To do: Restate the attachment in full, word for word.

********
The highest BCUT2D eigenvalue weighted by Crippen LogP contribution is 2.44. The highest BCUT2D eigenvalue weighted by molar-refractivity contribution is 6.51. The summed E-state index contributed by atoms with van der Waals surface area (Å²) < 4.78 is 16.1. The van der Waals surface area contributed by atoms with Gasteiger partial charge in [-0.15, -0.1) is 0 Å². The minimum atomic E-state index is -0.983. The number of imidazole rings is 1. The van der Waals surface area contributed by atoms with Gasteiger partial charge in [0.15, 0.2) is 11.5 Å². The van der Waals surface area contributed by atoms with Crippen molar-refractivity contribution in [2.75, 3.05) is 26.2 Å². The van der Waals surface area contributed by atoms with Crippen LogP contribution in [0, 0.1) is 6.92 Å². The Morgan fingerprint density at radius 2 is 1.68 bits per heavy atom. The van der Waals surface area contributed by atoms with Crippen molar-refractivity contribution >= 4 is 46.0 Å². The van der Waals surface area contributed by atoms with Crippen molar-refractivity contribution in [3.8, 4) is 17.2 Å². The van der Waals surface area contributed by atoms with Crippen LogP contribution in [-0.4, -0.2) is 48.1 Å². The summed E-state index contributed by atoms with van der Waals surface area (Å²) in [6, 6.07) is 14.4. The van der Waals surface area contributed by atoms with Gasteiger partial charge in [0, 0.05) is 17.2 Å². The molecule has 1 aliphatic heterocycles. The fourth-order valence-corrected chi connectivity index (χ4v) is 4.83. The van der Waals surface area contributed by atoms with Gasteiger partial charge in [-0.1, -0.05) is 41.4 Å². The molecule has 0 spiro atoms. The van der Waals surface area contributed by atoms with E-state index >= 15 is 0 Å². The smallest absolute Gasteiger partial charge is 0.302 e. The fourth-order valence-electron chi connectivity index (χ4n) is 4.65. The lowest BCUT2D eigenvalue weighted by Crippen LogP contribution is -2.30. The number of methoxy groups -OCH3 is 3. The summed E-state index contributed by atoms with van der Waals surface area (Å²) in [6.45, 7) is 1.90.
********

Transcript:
The highest BCUT2D eigenvalue weighted by Crippen LogP contribution is 2.44. The highest BCUT2D eigenvalue weighted by molar-refractivity contribution is 6.51. The summed E-state index contributed by atoms with van der Waals surface area (Å²) < 4.78 is 16.1. The van der Waals surface area contributed by atoms with Gasteiger partial charge in [-0.15, -0.1) is 0 Å². The minimum atomic E-state index is -0.983. The number of imidazole rings is 1. The van der Waals surface area contributed by atoms with Gasteiger partial charge in [0.15, 0.2) is 11.5 Å². The van der Waals surface area contributed by atoms with Crippen molar-refractivity contribution in [2.75, 3.05) is 26.2 Å². The van der Waals surface area contributed by atoms with Crippen LogP contribution in [0, 0.1) is 6.92 Å². The Morgan fingerprint density at radius 2 is 1.68 bits per heavy atom. The van der Waals surface area contributed by atoms with Crippen molar-refractivity contribution >= 4 is 46.0 Å². The van der Waals surface area contributed by atoms with Crippen molar-refractivity contribution in [3.8, 4) is 17.2 Å². The van der Waals surface area contributed by atoms with Crippen LogP contribution in [-0.4, -0.2) is 48.1 Å². The summed E-state index contributed by atoms with van der Waals surface area (Å²) in [6, 6.07) is 14.4. The van der Waals surface area contributed by atoms with Gasteiger partial charge in [0, 0.05) is 17.2 Å². The molecule has 1 aliphatic heterocycles. The fourth-order valence-corrected chi connectivity index (χ4v) is 4.83. The van der Waals surface area contributed by atoms with Gasteiger partial charge in [-0.1, -0.05) is 41.4 Å². The molecule has 0 spiro atoms. The van der Waals surface area contributed by atoms with E-state index >= 15 is 0 Å². The smallest absolute Gasteiger partial charge is 0.302 e. The fourth-order valence-electron chi connectivity index (χ4n) is 4.65. The lowest BCUT2D eigenvalue weighted by Crippen LogP contribution is -2.30. The number of methoxy groups -OCH3 is 3. The summed E-state index contributed by atoms with van der Waals surface area (Å²) in [6.45, 7) is 1.90.